14 TOPIC 8: ALGEBRA Simultaneous Equations use algebraic and graphical methods to solve simultaneous linear equations in two unknowns. Introduce the idea of two linear equations having only one point in common by drawing the graph of the equations. The point of intersection is the solution to the equations. Check that the coordinates work in both equations before moving on. Given two equations, find points on each equation, by putting x = 0 and finding y, and then putting y = 0 and finding x. (Or use other appropriate values for x and/or y.) Draw the straight line graphs and find the point of intersection. May be helpful to use Omnigraph to draw the two simultaneous equations and read off the point of intersection. Introduce the algebraic method of solving simultaneous equations by first using examples where the coefficients of x or y are equal in both equations subtract the equations to find one unknown. Then use substitution to find the second unknown. Move on to examples where the coefficients of x and y are the same but of opposite signs add the equations to find one unknown. Then use substitution to find the second unknown. Look at examples of simultaneous equations where one equation needs to be multiplied to make the coefficients equal in size. Finally show examples of simultaneous equations where the two equations need to be multiplied to make the coefficients equal in size. Always highlight the notion of checking that the solutions fit into the two original simultaneous equations. Computer package such as Omnigraph SAM T3 Q. 17(c) Version 1: 28 April 10 12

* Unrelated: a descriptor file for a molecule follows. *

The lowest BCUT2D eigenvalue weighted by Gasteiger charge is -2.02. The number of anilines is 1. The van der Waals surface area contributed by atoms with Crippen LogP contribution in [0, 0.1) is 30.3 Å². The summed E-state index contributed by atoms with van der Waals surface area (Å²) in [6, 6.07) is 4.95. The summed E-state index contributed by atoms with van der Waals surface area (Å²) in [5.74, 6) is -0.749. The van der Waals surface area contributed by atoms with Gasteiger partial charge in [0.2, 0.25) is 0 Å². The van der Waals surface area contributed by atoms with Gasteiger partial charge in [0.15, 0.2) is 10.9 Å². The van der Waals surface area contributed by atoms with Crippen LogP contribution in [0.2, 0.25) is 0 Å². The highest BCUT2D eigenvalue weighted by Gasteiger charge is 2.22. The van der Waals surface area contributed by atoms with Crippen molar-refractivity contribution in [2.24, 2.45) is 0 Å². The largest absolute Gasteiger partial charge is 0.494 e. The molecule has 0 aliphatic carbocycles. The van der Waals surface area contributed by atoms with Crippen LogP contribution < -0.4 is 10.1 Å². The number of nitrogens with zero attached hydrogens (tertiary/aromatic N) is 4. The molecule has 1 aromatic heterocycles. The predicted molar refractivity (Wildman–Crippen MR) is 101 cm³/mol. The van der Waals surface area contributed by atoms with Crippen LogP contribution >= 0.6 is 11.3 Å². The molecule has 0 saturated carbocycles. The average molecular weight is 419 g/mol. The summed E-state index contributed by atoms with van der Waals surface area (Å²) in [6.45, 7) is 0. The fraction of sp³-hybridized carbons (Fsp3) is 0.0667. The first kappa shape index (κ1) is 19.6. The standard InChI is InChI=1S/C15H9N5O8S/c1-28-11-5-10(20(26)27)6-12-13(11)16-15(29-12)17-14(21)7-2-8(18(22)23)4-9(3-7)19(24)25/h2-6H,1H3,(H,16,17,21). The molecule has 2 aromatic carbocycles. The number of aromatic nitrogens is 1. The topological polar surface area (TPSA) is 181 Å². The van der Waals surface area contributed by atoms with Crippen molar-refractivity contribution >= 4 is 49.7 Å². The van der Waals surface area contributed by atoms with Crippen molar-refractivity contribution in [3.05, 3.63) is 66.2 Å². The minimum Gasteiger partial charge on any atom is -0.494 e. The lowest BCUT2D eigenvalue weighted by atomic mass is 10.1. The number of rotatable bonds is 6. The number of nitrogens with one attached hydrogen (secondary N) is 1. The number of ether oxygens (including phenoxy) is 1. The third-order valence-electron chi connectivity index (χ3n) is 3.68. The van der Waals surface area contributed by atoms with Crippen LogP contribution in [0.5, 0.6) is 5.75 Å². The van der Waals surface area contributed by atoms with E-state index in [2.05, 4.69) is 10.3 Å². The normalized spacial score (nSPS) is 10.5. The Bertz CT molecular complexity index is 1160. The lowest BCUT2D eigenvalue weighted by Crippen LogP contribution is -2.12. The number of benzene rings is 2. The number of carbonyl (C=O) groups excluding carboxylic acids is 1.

15 TOPIC 9: STATISTICS Statistical charts, diagrams and tables grouped and ungrouped data Interpret and display information in a variety of ways, using paper and ICT, including: Discuss that data may be obtained from tables, pictorial representations, charts, graphs or diagrams and that care must be exhibited as these may lead to misleading statements. box plots and stemandleaf diagrams; Illustrate the form of a box plot as a box with whiskers, one on either side (box and whisker diagram). State clearly that the box plot highlights the quartiles and extreme values of a set of data. Note that the middle 50% of the data is the box with the median represented by a vertical line within the box. Discuss further that the box plot is useful for visualising the spread of data and that it can be easily drawn under a cumulative frequency curve. SAM T3 Q. 8 Introduce a stemandleaf diagram as a diagram that may be used to show the shape of a distribution of data. Discuss that a stemandleaf diagram shows all the original data and can be used to display discrete or continuous data. Note that the stem is often the first digit of the numbers (usually tens) with the leaves representing the units. A key is necessary and attaches a meaning to the data. The stemandleaf diagram is normally sorted into order. This allows the median and quartiles to be obtained more easily. Version 1: 28 April 10 13